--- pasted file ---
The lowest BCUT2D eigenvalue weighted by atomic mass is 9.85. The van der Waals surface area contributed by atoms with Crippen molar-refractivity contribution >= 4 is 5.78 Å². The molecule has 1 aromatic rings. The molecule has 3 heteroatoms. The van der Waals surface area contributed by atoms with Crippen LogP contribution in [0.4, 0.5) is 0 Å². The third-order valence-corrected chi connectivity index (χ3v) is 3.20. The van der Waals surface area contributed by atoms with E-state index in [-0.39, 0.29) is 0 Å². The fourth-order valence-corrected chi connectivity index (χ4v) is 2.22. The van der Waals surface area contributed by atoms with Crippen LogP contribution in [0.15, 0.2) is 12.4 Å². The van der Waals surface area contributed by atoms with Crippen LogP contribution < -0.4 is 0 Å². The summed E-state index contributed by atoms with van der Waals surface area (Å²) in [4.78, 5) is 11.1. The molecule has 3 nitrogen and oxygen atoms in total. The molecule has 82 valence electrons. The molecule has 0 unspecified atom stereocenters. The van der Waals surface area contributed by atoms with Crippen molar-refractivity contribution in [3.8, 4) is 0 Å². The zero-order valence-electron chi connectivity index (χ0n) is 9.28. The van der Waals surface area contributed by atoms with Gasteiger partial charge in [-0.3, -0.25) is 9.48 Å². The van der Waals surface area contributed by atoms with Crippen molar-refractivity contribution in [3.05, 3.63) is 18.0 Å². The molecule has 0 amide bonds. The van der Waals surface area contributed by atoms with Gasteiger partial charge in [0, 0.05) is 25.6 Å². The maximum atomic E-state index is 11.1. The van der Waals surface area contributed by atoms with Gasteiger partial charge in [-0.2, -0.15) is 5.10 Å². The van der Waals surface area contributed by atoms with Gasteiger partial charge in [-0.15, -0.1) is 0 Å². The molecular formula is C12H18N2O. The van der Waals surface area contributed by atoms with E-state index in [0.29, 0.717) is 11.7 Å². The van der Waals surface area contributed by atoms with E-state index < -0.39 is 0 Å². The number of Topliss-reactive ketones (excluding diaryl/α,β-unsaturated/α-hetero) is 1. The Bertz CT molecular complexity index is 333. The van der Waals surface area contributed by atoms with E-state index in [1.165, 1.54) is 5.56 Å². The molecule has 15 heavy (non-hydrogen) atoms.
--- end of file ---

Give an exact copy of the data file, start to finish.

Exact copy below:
The lowest BCUT2D eigenvalue weighted by atomic mass is 9.85. The van der Waals surface area contributed by atoms with Crippen molar-refractivity contribution >= 4 is 5.78 Å². The molecule has 1 aromatic rings. The molecule has 3 heteroatoms. The van der Waals surface area contributed by atoms with Crippen LogP contribution in [0.4, 0.5) is 0 Å². The third-order valence-corrected chi connectivity index (χ3v) is 3.20. The van der Waals surface area contributed by atoms with E-state index in [-0.39, 0.29) is 0 Å². The fourth-order valence-corrected chi connectivity index (χ4v) is 2.22. The van der Waals surface area contributed by atoms with Crippen LogP contribution in [0.15, 0.2) is 12.4 Å². The van der Waals surface area contributed by atoms with Crippen LogP contribution < -0.4 is 0 Å². The summed E-state index contributed by atoms with van der Waals surface area (Å²) in [4.78, 5) is 11.1. The molecule has 3 nitrogen and oxygen atoms in total. The molecule has 82 valence electrons. The molecule has 0 unspecified atom stereocenters. The van der Waals surface area contributed by atoms with Crippen molar-refractivity contribution in [3.8, 4) is 0 Å². The zero-order valence-electron chi connectivity index (χ0n) is 9.28. The van der Waals surface area contributed by atoms with Gasteiger partial charge in [-0.3, -0.25) is 9.48 Å². The van der Waals surface area contributed by atoms with Crippen molar-refractivity contribution in [3.05, 3.63) is 18.0 Å². The molecule has 0 amide bonds. The van der Waals surface area contributed by atoms with Gasteiger partial charge in [0, 0.05) is 25.6 Å². The maximum atomic E-state index is 11.1. The van der Waals surface area contributed by atoms with Gasteiger partial charge in [-0.2, -0.15) is 5.10 Å². The van der Waals surface area contributed by atoms with Gasteiger partial charge in [-0.15, -0.1) is 0 Å². The molecular formula is C12H18N2O. The van der Waals surface area contributed by atoms with E-state index in [0.29, 0.717) is 11.7 Å². The van der Waals surface area contributed by atoms with E-state index < -0.39 is 0 Å². The number of Topliss-reactive ketones (excluding diaryl/α,β-unsaturated/α-hetero) is 1. The Bertz CT molecular complexity index is 333. The van der Waals surface area contributed by atoms with E-state index in [1.165, 1.54) is 5.56 Å². The molecule has 15 heavy (non-hydrogen) atoms.